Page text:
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Head-Impact Data Recording System for Football Injuries Esam Alzahrani Abdelkebir Yassine Elmzoudi Michael Val.

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Presentation on theme: "Head-Impact Data Recording System for Football Injuries Esam Alzahrani Abdelkebir Yassine Elmzoudi Michael Val."— Presentation transcript:

1 Head-Impact Data Recording System for Football Injuries Esam Alzahrani Abdelkebir Yassine Elmzoudi Michael Val

2 Motivation Head injuries, including concussions, particularly in the game of American football, have become a subject of deep concern. A 2000 study surveyed 1,090 former N.F.L. players and found more than 60 percent had suffered at least one concussion in their careers and 26 percent had had three or more. N.F.L. players who recalled sustaining three or more concussions on the football field, 20.2 percent said they had been found to have depression.

3 Proposal Design a system to detect impacts to a football player's helmet. The system will inform the medical professionals on the sideline of any high-g impacts The medical professionals will be able to setup the system for different types of impacts Using the system data, medical professionals will be able to evaluate, treat, and hopefully prevent further trauma to the football player.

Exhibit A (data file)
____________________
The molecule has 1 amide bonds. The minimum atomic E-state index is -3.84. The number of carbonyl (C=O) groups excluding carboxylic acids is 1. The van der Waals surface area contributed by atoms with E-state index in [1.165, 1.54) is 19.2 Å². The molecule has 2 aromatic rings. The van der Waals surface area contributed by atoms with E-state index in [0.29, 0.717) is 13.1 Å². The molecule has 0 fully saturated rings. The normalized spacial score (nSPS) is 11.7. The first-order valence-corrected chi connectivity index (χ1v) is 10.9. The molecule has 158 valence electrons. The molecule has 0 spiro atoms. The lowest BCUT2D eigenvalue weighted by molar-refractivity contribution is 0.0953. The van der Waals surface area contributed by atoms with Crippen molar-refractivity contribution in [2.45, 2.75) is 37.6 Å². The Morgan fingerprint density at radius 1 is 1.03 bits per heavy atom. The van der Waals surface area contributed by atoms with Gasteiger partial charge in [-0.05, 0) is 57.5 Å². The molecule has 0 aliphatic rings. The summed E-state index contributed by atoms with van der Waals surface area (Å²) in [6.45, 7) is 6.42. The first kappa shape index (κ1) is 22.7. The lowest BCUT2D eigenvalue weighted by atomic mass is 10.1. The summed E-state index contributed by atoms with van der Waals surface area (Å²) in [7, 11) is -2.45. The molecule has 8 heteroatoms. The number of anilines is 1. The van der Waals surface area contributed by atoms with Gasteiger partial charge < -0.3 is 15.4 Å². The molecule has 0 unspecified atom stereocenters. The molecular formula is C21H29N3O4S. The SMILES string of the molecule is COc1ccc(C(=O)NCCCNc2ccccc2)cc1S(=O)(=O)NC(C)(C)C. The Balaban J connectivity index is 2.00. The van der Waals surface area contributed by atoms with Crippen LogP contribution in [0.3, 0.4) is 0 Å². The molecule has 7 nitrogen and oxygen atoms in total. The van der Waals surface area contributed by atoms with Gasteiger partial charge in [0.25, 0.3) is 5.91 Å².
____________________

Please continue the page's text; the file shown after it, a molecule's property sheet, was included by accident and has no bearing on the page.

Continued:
4 System Overview The system consists of 2 parts – a part to be installed in the player's helmet (SENSOR), and a part that will connect to a side-line laptop (DAQ). The SENSOR will detect high-g impacts and wirelessly transmit them to the 'DAQ' The DAQ will control operations of the SENSOR, and transmit data to a laptop for storage.

5 System Block Diagram

6 Flowchart

7 XBee Specs XBee Pro 802.15.4 RF Module. A small transceiver that connects to the SENSOR (MSP430). The other transceiver connects to a DAQ (Laptop). Communication with host with 9600baud serial interface RX/TX 50mA/45mA at 3.3V for the non-pro version, and 55mA/250mA for the pro version The communication range is 300 feet for the non-pro version. Pro version can go to a mile but with much higher power consumption Sleep modes available. Different network modes allowing multiple clients to talk to a single 'Coordinator'

8 XBee Use For prototype development, a Pro version of the XBee was used. For the 2 nd SENSOR prototype, a non-Pro version is used because of lower power consumption. The XBee on the SENSOR part of the system is hooked up to the TX/RX UART pins of the MSP430 (P1.1 and P1.2) operating at 9600 baud. – Using Timer_A CCR0 hardware output modes and SCCI data latch – The desired sleep mode of this XBee is Cyclic Sleep The Xbee wakes up on a timer, and polls the DAQ's XBee for user input. The XBee on the DAQ (laptop) part of the system is hooked up to a COM port through an RS232 or USB connection. – The desired setup of this XBee unit is as a 'coordinator' Indirect transmission: allows for system operator COM commands to be buffered and polled periodically by the client SENSOR XBee

9 XBee Issues Sleep modes have to be configured using special RS232 commands or a XBEE application software. This is yet to be implemented. Power consumption on the Pro is too high (250mA) for a small CR2032 battery to handle. Range of the non-pro version is limited to 300f, resulting in possibly requirement of multiple DAQ units. UART sharing on the USI: clear buffers between SPI and UART operations. Displaying data.